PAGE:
About Peggy Farabaugh

Peggy Farabaugh
She is a CEO who brakes for salamanders, has bottle-fed rescued squirrels and spent her vacation building furniture for a rural school in Costa Rica. She believes in the future and in the people who will build it. A former distance-learning professor at Tulane University with a master’s in environmental health & safety, she turned an interest in forest conservation and endangered species into a growing, local business. She delivers rainforest statistics at breakneck speed, but knows how to slow down and appreciate the beauty of a newly finished piece of heirloom furniture.

This post is one in a series about Vermont Woods Studios’ mission of rainforest conservation and our support of Bolivian environmentalists dedicated to reforestation and ecotourism in the AmazonPart 1Part 2Part 3Part 4.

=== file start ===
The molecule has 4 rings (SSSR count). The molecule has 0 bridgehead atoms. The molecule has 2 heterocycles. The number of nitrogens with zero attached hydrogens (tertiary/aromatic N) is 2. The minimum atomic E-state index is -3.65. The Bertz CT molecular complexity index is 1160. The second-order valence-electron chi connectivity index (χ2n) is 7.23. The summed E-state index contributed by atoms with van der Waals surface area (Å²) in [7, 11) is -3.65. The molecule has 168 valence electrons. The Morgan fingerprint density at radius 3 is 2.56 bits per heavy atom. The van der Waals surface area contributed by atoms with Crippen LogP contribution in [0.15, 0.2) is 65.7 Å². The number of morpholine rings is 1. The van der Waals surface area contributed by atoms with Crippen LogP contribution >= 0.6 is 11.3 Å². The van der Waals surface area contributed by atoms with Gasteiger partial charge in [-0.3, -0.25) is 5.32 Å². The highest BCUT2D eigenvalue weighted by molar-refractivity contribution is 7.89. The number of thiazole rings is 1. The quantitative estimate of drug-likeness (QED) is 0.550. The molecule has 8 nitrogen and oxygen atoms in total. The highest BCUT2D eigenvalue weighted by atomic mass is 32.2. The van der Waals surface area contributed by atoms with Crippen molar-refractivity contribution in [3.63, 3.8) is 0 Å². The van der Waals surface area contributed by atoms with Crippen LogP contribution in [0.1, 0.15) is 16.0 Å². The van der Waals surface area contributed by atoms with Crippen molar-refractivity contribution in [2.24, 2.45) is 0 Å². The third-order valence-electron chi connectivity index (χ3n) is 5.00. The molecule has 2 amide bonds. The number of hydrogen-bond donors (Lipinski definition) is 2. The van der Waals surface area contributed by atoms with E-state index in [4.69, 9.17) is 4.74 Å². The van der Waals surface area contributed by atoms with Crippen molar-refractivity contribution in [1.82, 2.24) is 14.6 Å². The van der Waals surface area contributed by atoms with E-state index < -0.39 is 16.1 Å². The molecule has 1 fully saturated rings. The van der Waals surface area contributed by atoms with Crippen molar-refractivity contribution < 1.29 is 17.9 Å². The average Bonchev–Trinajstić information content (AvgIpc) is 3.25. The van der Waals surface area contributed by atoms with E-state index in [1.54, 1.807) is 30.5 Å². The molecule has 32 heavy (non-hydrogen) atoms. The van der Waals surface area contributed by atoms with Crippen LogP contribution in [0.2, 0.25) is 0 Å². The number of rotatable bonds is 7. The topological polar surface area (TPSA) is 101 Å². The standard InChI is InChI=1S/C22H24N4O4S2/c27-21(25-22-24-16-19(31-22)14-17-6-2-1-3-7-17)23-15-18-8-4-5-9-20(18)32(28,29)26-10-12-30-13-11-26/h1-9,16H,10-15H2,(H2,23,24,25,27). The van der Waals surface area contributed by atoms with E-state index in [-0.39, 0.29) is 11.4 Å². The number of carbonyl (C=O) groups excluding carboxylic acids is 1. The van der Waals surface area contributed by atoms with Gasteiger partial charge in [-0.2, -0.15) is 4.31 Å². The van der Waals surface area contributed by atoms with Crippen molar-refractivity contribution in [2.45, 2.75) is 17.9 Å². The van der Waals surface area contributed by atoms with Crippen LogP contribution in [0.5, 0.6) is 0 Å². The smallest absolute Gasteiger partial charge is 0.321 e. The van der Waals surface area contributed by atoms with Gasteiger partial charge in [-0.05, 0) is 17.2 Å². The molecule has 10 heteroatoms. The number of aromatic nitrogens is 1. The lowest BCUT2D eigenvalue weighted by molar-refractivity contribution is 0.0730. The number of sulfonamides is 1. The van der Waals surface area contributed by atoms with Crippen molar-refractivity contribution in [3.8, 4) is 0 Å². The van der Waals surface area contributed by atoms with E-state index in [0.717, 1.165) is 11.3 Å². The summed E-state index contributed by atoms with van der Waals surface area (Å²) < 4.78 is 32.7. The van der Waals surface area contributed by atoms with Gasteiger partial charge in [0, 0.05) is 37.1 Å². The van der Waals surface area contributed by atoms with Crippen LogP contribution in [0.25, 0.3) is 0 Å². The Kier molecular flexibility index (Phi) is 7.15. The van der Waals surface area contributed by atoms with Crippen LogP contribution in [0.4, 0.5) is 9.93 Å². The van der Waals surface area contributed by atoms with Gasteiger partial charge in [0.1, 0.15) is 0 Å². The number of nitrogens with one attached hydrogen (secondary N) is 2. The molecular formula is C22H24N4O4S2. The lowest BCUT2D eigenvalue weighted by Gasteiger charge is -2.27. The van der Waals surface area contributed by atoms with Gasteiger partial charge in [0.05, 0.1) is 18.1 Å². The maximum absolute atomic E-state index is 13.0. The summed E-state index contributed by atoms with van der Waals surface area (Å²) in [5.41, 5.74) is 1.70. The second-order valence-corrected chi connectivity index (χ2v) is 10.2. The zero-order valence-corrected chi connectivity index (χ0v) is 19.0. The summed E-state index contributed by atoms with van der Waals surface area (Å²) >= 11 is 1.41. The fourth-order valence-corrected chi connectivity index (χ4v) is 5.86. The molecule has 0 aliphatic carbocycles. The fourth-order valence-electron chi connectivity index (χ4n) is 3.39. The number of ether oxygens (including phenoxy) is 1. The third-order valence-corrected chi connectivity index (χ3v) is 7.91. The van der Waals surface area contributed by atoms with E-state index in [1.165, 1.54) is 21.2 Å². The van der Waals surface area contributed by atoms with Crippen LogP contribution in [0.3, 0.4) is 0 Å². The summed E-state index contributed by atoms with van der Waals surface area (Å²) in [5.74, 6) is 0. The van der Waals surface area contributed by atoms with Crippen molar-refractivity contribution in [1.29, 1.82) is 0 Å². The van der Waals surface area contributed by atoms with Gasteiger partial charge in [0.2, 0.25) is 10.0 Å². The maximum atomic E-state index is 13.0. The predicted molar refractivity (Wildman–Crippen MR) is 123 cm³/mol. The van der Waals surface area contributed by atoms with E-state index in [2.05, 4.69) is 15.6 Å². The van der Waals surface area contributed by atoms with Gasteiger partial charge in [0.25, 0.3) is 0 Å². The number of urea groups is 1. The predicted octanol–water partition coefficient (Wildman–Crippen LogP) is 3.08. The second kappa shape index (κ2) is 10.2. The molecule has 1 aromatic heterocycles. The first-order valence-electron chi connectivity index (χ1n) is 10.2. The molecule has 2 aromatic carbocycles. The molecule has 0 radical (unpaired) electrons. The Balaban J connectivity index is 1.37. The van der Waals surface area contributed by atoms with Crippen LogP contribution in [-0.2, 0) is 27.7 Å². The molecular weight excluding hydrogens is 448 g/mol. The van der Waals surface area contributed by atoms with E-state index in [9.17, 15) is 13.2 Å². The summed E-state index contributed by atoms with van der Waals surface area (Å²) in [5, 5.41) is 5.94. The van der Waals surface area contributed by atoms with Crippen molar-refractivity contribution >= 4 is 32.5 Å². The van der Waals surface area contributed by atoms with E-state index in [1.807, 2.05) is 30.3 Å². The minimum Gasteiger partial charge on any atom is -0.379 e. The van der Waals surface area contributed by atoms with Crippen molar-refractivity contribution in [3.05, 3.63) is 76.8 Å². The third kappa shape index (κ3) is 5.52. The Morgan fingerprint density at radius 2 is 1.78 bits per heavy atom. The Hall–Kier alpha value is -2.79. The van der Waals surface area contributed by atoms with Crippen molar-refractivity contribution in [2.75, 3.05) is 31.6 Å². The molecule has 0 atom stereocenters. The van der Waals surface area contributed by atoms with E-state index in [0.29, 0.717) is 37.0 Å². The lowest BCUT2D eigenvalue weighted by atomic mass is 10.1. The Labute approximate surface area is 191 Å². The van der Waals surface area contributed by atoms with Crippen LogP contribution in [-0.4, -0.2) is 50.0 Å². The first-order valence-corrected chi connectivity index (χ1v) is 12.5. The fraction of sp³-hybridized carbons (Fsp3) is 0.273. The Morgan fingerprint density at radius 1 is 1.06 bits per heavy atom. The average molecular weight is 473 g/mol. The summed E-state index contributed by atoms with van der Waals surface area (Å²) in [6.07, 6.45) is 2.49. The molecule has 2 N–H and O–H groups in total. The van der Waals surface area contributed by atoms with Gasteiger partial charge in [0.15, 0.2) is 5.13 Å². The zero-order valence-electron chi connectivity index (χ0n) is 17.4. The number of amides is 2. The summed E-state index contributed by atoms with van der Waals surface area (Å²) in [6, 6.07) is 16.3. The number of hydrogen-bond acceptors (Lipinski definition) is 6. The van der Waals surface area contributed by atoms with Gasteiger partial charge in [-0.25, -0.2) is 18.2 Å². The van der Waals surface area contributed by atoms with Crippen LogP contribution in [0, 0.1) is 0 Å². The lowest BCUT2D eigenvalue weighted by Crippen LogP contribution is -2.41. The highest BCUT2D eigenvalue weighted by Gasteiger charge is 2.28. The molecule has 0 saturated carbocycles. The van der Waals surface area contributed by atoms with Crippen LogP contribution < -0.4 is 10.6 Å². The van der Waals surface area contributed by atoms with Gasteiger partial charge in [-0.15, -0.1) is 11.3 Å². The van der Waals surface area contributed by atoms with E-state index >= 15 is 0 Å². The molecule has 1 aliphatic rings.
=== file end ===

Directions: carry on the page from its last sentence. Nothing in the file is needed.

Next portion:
Conservation through ecotourism. Monkeys everywhere in the Serere Reserve of the Bolivian Amazon Rainforest
A troop of about 50 of these yellow squirrel monkeys visited the Casa Grande at Serere on our second day there.  For such small primates, they sure made a lot of noise as they come crashing through the canopy, leaping great distances between branches. They’re amazing to watch.

Serere Reserve:  Most Bio Diverse Place on Earth

My son Riley was volunteering last month at the Serere Reserve, a rainforest conservation project in Bolivia’s Amazon Basin.  Serere is part of the Madidi Mosaic, the largest and most bio-diverse protected area in the world.  Kendall (my other son) and I joined Riley for a week and although our “mission” was to learn about rainforest conservation, I have to say the highlight of our trip was living with Serere’s monkeys.

Spider Monkey with Riley | Volunteering at Serere | Conservation through Ecotourism
The best part of volunteering at Serere?  I think Riley might say it was getting to know the orphaned monkeys, tapirs and capybaras. Serere functions as a sanctuary for rescued wildlife, some of whose mothers have been shot and eaten by illegal loggers.